Don't Trip Yourself up While Buying a Home
Many new homebuyers make the mistake of rushing out to buy things to fill their home soon after the seller says "yes" and the lender approves the loan. It's best to remember that until you get the keys, your lender is watching your finances very closely. Here are some things to refrain from during the home buying process to be sure the transaction goes well.
Don't overspend on big-ticket items You may be itching to turn your new kitchen into a showplace, or celebrate your new dream home, but keep away from big purchases like furniture, cars, appliances, or vacations until the loan closes. Your credit numbers could change suddenly if you make a huge purchase using plastic. It's also a mistake to make those large purchases with cash. Lending Institutions are looking at your cash on hand when considering your loan.
Don't go on a job search. Stability in your work history is a good thing to lenders. Getting a new career before you start the application process for a mortgage loan may not jeopardize your approval at all. But for some people, getting a new career during the mortgage application process may bring concern and hinder your application.
Don't move finances around or change banks. As your lender considers your mortgage loan package, you will likely be required to provide bank statements for recent months for your saving and checking accounts, money market accounts and other liquid wealth. Your lender hopes to see a consistent flow of your money each month, in the interest of ruling out fraud. Changing banks or transferring money to another account - no matter the reason - might make it difficult for the lender to verify your funds.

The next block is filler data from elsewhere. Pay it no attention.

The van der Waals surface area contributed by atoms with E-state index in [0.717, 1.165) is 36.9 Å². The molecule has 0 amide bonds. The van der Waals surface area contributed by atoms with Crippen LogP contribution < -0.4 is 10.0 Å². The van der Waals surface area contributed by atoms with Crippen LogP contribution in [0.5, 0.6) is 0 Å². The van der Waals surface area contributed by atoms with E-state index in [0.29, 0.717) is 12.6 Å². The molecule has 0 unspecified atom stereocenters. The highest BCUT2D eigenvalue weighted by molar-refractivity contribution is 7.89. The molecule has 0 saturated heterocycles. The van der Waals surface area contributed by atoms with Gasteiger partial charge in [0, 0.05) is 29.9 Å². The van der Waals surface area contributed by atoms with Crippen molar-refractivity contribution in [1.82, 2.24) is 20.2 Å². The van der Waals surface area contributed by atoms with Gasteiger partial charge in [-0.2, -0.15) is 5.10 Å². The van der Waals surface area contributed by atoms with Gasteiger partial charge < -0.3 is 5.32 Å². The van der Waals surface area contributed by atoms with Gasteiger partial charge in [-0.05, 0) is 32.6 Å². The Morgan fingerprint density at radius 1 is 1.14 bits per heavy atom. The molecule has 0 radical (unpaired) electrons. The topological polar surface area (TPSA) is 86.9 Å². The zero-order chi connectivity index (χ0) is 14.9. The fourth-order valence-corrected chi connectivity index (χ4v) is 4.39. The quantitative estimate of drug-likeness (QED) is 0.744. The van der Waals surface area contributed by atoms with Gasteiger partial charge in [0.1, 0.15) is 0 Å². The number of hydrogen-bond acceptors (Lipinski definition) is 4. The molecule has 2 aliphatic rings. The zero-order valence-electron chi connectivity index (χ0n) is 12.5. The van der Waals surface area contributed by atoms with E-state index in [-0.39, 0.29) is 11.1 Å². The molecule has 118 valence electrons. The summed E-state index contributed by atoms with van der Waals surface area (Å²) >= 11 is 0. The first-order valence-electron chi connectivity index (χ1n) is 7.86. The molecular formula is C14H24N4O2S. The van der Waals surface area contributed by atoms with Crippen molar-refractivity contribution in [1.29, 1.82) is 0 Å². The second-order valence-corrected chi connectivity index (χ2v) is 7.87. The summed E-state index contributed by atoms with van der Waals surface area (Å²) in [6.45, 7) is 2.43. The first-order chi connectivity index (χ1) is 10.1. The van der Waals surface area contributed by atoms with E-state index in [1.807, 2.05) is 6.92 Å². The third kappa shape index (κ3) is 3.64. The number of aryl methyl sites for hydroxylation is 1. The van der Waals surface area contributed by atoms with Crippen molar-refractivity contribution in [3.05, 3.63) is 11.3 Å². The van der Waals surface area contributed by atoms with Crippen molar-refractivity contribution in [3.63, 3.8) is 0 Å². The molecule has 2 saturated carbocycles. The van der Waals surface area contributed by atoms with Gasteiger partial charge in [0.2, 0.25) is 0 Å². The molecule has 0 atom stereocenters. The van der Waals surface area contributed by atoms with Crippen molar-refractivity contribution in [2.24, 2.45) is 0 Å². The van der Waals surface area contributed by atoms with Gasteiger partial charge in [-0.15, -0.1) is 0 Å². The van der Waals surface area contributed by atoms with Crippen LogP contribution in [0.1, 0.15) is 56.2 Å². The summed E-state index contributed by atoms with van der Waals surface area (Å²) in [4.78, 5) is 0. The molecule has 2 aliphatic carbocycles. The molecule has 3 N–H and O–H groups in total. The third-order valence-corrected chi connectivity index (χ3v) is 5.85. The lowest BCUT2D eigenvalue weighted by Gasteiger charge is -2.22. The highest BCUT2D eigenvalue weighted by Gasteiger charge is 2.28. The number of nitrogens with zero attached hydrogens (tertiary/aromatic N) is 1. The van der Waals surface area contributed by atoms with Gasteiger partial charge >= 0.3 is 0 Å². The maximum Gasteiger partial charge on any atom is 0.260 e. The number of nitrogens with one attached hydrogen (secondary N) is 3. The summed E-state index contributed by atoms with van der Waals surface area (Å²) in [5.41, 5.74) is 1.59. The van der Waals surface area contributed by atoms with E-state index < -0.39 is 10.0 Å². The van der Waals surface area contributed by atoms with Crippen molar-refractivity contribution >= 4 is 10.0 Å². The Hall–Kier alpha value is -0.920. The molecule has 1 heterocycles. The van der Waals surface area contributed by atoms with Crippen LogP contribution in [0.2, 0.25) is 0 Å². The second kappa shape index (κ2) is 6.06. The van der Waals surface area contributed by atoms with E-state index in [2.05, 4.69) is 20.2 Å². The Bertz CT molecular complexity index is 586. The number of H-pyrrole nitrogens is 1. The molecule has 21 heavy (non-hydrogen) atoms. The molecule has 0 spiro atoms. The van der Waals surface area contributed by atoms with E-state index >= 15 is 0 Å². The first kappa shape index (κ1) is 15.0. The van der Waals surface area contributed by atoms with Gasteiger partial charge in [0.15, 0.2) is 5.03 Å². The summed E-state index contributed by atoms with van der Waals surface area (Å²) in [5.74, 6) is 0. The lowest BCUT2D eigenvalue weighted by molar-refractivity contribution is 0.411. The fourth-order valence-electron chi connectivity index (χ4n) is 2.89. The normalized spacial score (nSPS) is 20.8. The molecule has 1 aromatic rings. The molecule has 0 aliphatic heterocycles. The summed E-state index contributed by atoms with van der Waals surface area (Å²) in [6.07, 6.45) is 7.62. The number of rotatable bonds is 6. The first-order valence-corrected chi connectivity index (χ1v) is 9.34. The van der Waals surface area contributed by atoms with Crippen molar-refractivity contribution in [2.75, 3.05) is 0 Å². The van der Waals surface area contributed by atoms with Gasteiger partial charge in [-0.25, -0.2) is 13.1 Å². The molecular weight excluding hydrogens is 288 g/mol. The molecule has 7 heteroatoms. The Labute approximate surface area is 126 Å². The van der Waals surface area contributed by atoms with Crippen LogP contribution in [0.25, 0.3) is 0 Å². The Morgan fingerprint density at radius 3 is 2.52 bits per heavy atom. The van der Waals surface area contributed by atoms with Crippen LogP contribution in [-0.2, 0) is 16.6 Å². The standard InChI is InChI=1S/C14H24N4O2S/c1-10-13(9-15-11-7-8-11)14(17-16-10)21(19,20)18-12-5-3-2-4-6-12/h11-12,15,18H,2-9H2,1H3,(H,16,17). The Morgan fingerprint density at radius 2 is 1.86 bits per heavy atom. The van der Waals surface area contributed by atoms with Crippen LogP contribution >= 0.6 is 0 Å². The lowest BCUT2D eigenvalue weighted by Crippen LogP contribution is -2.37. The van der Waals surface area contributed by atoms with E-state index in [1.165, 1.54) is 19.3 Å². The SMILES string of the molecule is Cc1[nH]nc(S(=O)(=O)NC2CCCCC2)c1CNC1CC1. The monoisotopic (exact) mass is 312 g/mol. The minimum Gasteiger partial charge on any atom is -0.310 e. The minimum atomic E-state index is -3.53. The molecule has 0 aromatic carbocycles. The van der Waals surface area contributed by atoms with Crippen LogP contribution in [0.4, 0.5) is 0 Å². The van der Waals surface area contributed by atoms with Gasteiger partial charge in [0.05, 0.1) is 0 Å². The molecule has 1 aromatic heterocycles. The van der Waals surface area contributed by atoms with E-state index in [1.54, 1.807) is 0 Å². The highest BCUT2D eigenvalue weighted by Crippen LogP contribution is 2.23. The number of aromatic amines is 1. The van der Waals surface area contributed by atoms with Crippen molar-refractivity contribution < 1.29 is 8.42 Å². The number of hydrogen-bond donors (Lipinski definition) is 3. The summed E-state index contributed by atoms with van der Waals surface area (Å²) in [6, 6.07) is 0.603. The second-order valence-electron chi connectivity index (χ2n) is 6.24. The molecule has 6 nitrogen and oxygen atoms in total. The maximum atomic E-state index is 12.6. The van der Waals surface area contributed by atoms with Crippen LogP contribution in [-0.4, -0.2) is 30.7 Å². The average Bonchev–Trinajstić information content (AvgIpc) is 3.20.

Don't hand over a "good faith" deposit directly to the seller in a FSBO (for sale by owner) purchase. Your good faith deposit does not belong to the seller: it is actually yours until closing. The earnest money is to go toward your expenses upon closing; some FSBO sellers might not understand this. We recommend that you put the money into a trust account, or get a neutral party, like an attorney, to hold it until the closing of the sale. Should your home purchase fail, the contract with the seller should dictate where your earnest money should go.
At Halpern & Associates Mortgage Corporation, we answer questions about this process every day. Call us: (305) 535-2230.